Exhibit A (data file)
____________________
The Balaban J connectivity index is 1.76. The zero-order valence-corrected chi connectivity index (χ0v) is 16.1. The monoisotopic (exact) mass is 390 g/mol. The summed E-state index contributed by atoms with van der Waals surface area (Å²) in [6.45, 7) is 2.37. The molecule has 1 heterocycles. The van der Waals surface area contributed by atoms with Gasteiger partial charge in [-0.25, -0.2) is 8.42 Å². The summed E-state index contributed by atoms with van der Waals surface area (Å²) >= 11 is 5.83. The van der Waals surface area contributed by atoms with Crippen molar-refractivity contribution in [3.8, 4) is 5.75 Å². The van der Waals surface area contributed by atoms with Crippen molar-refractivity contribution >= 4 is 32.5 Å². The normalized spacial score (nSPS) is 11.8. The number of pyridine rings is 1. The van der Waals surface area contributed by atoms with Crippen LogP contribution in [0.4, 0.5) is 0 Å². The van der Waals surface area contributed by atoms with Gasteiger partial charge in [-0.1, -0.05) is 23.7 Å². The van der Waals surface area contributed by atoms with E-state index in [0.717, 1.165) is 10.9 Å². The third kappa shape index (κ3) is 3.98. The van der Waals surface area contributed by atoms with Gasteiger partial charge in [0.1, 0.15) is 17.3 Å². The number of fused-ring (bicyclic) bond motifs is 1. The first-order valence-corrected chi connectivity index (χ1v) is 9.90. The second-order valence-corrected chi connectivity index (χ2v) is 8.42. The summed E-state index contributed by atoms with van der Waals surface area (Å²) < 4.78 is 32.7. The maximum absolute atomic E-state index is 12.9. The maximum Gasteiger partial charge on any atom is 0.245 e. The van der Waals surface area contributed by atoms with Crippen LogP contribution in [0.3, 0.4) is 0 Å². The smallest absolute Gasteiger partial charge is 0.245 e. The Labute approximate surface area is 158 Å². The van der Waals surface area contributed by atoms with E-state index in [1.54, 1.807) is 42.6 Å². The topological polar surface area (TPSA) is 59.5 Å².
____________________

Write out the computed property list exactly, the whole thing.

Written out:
The Balaban J connectivity index is 1.76. The zero-order valence-corrected chi connectivity index (χ0v) is 16.1. The monoisotopic (exact) mass is 390 g/mol. The summed E-state index contributed by atoms with van der Waals surface area (Å²) in [6.45, 7) is 2.37. The molecule has 1 heterocycles. The van der Waals surface area contributed by atoms with Gasteiger partial charge in [-0.25, -0.2) is 8.42 Å². The summed E-state index contributed by atoms with van der Waals surface area (Å²) >= 11 is 5.83. The van der Waals surface area contributed by atoms with Crippen molar-refractivity contribution in [3.8, 4) is 5.75 Å². The van der Waals surface area contributed by atoms with Crippen molar-refractivity contribution >= 4 is 32.5 Å². The normalized spacial score (nSPS) is 11.8. The number of pyridine rings is 1. The van der Waals surface area contributed by atoms with Crippen LogP contribution in [0.4, 0.5) is 0 Å². The van der Waals surface area contributed by atoms with Gasteiger partial charge in [-0.1, -0.05) is 23.7 Å². The van der Waals surface area contributed by atoms with E-state index in [0.717, 1.165) is 10.9 Å². The third kappa shape index (κ3) is 3.98. The van der Waals surface area contributed by atoms with Gasteiger partial charge in [0.1, 0.15) is 17.3 Å². The number of fused-ring (bicyclic) bond motifs is 1. The first-order valence-corrected chi connectivity index (χ1v) is 9.90. The second-order valence-corrected chi connectivity index (χ2v) is 8.42. The summed E-state index contributed by atoms with van der Waals surface area (Å²) < 4.78 is 32.7. The maximum absolute atomic E-state index is 12.9. The maximum Gasteiger partial charge on any atom is 0.245 e. The van der Waals surface area contributed by atoms with Crippen LogP contribution in [0.3, 0.4) is 0 Å². The smallest absolute Gasteiger partial charge is 0.245 e. The Labute approximate surface area is 158 Å². The van der Waals surface area contributed by atoms with E-state index in [1.54, 1.807) is 42.6 Å². The topological polar surface area (TPSA) is 59.5 Å².